Heretofore, it is known that a processor or a cache memory (such as an SRAM memory of a processor) can operate at a much faster rate than main memory (typically made of DRAM). Thus, in the prior art, it is known to use a memory buffer or write buffer interfacing between the processor or the cache memory of the processor (hereinafter collectively referred to as "processor" for either the processor or the cache memory of the processor) and the main memory. The write buffer stores digital signals, representative of digital data, from the processor to be written into the main memory. Once the data from the processor is stored in the write buffer, the processor then can continue with other operations while the write buffer operates independently to write the data from the write buffer into the main memory.

One of the problems encountered in the prior art is if a read operation to the main memory is initiated by the processor, while the contents of the write buffer are not empty. This could cause a problem if the read operation attempts to read from an address from the main memory where a previous write operation data is still in the write buffer. The read operation would then retrieve from the main memory data that has not yet been updated by the data from the write buffer. One prior art solution is to "flush" the write buffer prior to each read operation from the processor to the main memory. By flushing, it is meant that the read operation of the processor to the main memory is held up while the contents of the write buffer are all written out to the main memory. This prior art solution is typified in the device part R3081 manufactured by Integrated Device Technology (IDT) of San Jose, Calif. Whenever a read address occurs and there is data in the write buffer, the entire contents of the write buffer is "flushed" before the read operation is serviced. The problem with this prior art is the overhead associated with having to "flush" the write buffer upon every occurrence of a read operation.

In the reference entitled "Computer Architecture A Quantitative Approach" by John Hennessy, it appears that a suggestion was made that upon a read operation, "the contents of the write buffer on a read miss [operation] are checked and if there are no conflicts and the memory system is available, let the read miss [operation] continue". In addition, it is believed that write buffers from IDT operate by flushing the entire write buffer if the read address matches one of the valid addresses in the write buffer.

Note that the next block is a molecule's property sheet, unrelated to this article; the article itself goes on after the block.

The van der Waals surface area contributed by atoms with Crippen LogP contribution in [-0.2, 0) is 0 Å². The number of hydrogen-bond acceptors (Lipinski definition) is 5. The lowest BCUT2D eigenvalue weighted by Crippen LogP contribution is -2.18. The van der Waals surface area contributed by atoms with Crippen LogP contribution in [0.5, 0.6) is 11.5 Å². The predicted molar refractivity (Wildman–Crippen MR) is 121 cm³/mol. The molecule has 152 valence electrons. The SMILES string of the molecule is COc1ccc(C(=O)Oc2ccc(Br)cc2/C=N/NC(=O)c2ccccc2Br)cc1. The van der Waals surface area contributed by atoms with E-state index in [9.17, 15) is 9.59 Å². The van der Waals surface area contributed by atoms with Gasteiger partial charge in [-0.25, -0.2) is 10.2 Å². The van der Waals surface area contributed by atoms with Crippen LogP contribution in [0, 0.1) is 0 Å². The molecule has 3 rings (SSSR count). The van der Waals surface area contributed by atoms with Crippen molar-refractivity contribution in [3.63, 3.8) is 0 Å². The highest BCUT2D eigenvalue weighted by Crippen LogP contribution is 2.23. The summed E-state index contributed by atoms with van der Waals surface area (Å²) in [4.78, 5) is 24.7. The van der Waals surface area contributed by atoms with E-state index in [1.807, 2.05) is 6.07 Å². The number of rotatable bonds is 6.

Since the read operation dominates cache access and is ultimately related to the performance of the processor, it is therefor desireable to minimize the overhead i.e. waiting, associated with a read operation.

SUMMARY OF THE INVENTION

A write buffer receives a plurality of address signals with each having an associated data signal from a processor means. The write buffer provides them to a memory means with one of the plurality of address signals supplied to the memory means along an address bus as an address to the memory means with the associated data signals supplied to the memory means along a data bus as the data to be stored in the memory means at the address specified by the address signal. The write buffer comprises a plurality of address storage means with each address storage means for storing one of the address signals. The write buffer also comprises a plurality of data storage means with each data storage means for storing one of the data signals associated with one of the address signals. The buffer also comprises a plurality of comparator means with each of the comparator means associated with one of the address storage means. Each of the comparator means receives the address signal from its associated address storage means and compares it to a read address signal from the processor means and generates a comparison signal in response thereto. A gate means is provided in the address bus for controlling the supply of the read address signal to the memory means. A control means receives the comparison signal from each of comparator means and controls the gate means to prevent the supply of the read address signal to the memory means for only as long as an address stored in one of the plurality of storage means matches the read address signal.

BRIEF DESCRIPTION OF THE DRAWINGS

FIG. 1 is a schematic block level diagram of the write buffer of the present invention interfacing a processor and a main memory.